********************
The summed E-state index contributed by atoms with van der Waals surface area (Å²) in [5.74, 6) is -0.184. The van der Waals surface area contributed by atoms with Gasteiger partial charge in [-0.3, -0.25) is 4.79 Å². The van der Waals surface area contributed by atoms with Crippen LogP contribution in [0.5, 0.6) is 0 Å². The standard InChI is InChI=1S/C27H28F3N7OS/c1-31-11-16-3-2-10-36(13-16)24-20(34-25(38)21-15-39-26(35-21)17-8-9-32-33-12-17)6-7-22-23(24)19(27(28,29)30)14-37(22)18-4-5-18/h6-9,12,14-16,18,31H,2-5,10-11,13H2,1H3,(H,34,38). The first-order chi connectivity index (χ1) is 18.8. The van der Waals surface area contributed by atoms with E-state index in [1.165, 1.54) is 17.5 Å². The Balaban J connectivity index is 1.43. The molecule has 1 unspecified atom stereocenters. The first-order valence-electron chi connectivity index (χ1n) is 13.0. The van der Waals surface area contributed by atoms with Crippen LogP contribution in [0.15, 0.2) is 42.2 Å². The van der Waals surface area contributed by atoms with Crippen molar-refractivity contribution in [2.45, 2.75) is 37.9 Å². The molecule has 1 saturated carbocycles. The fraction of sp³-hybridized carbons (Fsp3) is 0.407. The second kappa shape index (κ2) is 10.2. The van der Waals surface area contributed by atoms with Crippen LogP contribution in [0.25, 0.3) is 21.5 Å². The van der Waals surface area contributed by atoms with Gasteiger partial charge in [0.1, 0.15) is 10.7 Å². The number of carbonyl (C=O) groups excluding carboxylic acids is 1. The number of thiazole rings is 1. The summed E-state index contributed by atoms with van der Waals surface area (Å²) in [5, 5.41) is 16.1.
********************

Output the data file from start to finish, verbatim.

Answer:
The summed E-state index contributed by atoms with van der Waals surface area (Å²) in [5.74, 6) is -0.184. The van der Waals surface area contributed by atoms with Gasteiger partial charge in [-0.3, -0.25) is 4.79 Å². The van der Waals surface area contributed by atoms with Crippen LogP contribution in [0.5, 0.6) is 0 Å². The standard InChI is InChI=1S/C27H28F3N7OS/c1-31-11-16-3-2-10-36(13-16)24-20(34-25(38)21-15-39-26(35-21)17-8-9-32-33-12-17)6-7-22-23(24)19(27(28,29)30)14-37(22)18-4-5-18/h6-9,12,14-16,18,31H,2-5,10-11,13H2,1H3,(H,34,38). The first-order chi connectivity index (χ1) is 18.8. The van der Waals surface area contributed by atoms with E-state index in [1.165, 1.54) is 17.5 Å². The Balaban J connectivity index is 1.43. The molecule has 1 unspecified atom stereocenters. The first-order valence-electron chi connectivity index (χ1n) is 13.0. The van der Waals surface area contributed by atoms with Crippen LogP contribution in [0.15, 0.2) is 42.2 Å². The van der Waals surface area contributed by atoms with Crippen molar-refractivity contribution in [2.45, 2.75) is 37.9 Å². The molecule has 1 saturated carbocycles. The fraction of sp³-hybridized carbons (Fsp3) is 0.407. The second kappa shape index (κ2) is 10.2. The van der Waals surface area contributed by atoms with Crippen LogP contribution in [0.25, 0.3) is 21.5 Å². The van der Waals surface area contributed by atoms with Gasteiger partial charge in [0.1, 0.15) is 10.7 Å². The number of carbonyl (C=O) groups excluding carboxylic acids is 1. The number of thiazole rings is 1. The summed E-state index contributed by atoms with van der Waals surface area (Å²) in [5, 5.41) is 16.1.